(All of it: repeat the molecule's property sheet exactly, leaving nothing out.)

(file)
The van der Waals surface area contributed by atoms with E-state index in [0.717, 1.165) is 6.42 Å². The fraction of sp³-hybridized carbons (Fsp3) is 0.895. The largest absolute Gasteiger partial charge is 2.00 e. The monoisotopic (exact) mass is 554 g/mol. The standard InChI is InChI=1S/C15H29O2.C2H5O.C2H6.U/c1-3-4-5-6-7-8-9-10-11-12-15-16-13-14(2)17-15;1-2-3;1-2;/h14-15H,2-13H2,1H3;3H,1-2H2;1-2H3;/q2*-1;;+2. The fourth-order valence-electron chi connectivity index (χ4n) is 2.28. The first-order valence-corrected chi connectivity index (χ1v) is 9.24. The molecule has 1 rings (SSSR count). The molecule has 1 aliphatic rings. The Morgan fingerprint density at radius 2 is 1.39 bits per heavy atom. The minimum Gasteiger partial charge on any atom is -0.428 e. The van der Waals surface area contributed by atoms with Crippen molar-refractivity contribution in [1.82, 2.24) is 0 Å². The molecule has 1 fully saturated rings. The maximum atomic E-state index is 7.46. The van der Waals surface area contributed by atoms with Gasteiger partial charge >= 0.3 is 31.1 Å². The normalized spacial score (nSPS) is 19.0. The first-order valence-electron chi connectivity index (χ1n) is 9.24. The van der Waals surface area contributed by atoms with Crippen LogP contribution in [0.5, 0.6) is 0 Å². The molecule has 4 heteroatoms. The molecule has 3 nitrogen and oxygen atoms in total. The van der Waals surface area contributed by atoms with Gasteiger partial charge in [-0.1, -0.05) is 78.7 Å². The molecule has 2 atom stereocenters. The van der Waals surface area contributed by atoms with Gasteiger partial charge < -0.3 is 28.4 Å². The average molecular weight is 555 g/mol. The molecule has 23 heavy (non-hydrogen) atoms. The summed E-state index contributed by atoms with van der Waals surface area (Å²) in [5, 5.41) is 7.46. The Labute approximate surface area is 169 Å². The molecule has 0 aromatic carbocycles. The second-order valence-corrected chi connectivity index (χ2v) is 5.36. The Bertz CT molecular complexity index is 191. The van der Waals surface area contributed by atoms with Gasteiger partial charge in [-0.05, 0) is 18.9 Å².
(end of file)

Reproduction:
The van der Waals surface area contributed by atoms with E-state index in [0.717, 1.165) is 6.42 Å². The fraction of sp³-hybridized carbons (Fsp3) is 0.895. The largest absolute Gasteiger partial charge is 2.00 e. The monoisotopic (exact) mass is 554 g/mol. The standard InChI is InChI=1S/C15H29O2.C2H5O.C2H6.U/c1-3-4-5-6-7-8-9-10-11-12-15-16-13-14(2)17-15;1-2-3;1-2;/h14-15H,2-13H2,1H3;3H,1-2H2;1-2H3;/q2*-1;;+2. The fourth-order valence-electron chi connectivity index (χ4n) is 2.28. The first-order valence-corrected chi connectivity index (χ1v) is 9.24. The molecule has 1 rings (SSSR count). The molecule has 1 aliphatic rings. The Morgan fingerprint density at radius 2 is 1.39 bits per heavy atom. The minimum Gasteiger partial charge on any atom is -0.428 e. The van der Waals surface area contributed by atoms with Crippen molar-refractivity contribution in [1.82, 2.24) is 0 Å². The molecule has 1 fully saturated rings. The maximum atomic E-state index is 7.46. The van der Waals surface area contributed by atoms with Gasteiger partial charge >= 0.3 is 31.1 Å². The normalized spacial score (nSPS) is 19.0. The first-order valence-electron chi connectivity index (χ1n) is 9.24. The van der Waals surface area contributed by atoms with Crippen LogP contribution in [0.5, 0.6) is 0 Å². The molecule has 4 heteroatoms. The molecule has 3 nitrogen and oxygen atoms in total. The van der Waals surface area contributed by atoms with Gasteiger partial charge in [-0.1, -0.05) is 78.7 Å². The molecule has 2 atom stereocenters. The van der Waals surface area contributed by atoms with Gasteiger partial charge < -0.3 is 28.4 Å². The average molecular weight is 555 g/mol. The molecule has 23 heavy (non-hydrogen) atoms. The summed E-state index contributed by atoms with van der Waals surface area (Å²) in [5, 5.41) is 7.46. The Labute approximate surface area is 169 Å². The molecule has 0 aromatic carbocycles. The second-order valence-corrected chi connectivity index (χ2v) is 5.36. The Bertz CT molecular complexity index is 191. The van der Waals surface area contributed by atoms with Gasteiger partial charge in [-0.05, 0) is 18.9 Å².